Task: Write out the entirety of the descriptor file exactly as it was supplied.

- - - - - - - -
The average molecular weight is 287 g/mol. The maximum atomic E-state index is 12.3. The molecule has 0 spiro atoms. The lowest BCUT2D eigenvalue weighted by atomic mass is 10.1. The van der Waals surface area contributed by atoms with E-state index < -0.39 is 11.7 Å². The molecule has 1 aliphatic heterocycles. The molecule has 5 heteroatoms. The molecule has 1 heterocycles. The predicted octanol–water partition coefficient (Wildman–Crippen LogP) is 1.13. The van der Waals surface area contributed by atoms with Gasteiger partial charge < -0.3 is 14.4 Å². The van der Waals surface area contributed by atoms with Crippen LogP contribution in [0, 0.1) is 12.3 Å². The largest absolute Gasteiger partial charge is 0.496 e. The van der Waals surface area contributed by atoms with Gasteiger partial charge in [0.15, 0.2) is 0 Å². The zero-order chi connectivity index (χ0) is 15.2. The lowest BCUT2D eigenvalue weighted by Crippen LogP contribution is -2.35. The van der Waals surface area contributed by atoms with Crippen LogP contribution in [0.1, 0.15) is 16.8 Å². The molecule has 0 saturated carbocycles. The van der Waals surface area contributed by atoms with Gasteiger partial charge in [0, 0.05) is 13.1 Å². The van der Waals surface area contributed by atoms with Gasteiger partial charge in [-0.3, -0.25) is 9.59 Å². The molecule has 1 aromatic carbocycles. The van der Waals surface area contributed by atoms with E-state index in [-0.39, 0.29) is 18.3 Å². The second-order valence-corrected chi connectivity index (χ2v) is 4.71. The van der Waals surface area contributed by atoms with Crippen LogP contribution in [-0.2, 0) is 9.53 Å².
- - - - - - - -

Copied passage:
The average molecular weight is 287 g/mol. The maximum atomic E-state index is 12.3. The molecule has 0 spiro atoms. The lowest BCUT2D eigenvalue weighted by atomic mass is 10.1. The van der Waals surface area contributed by atoms with E-state index < -0.39 is 11.7 Å². The molecule has 1 aliphatic heterocycles. The molecule has 5 heteroatoms. The molecule has 1 heterocycles. The predicted octanol–water partition coefficient (Wildman–Crippen LogP) is 1.13. The van der Waals surface area contributed by atoms with Gasteiger partial charge < -0.3 is 14.4 Å². The van der Waals surface area contributed by atoms with Crippen LogP contribution in [0, 0.1) is 12.3 Å². The largest absolute Gasteiger partial charge is 0.496 e. The van der Waals surface area contributed by atoms with Gasteiger partial charge in [0.15, 0.2) is 0 Å². The zero-order chi connectivity index (χ0) is 15.2. The lowest BCUT2D eigenvalue weighted by Crippen LogP contribution is -2.35. The van der Waals surface area contributed by atoms with Crippen LogP contribution in [0.1, 0.15) is 16.8 Å². The molecule has 0 saturated carbocycles. The van der Waals surface area contributed by atoms with Gasteiger partial charge in [0, 0.05) is 13.1 Å². The van der Waals surface area contributed by atoms with Gasteiger partial charge in [-0.3, -0.25) is 9.59 Å². The molecule has 1 aromatic carbocycles. The van der Waals surface area contributed by atoms with E-state index in [-0.39, 0.29) is 18.3 Å². The second-order valence-corrected chi connectivity index (χ2v) is 4.71. The van der Waals surface area contributed by atoms with Crippen LogP contribution in [-0.2, 0) is 9.53 Å².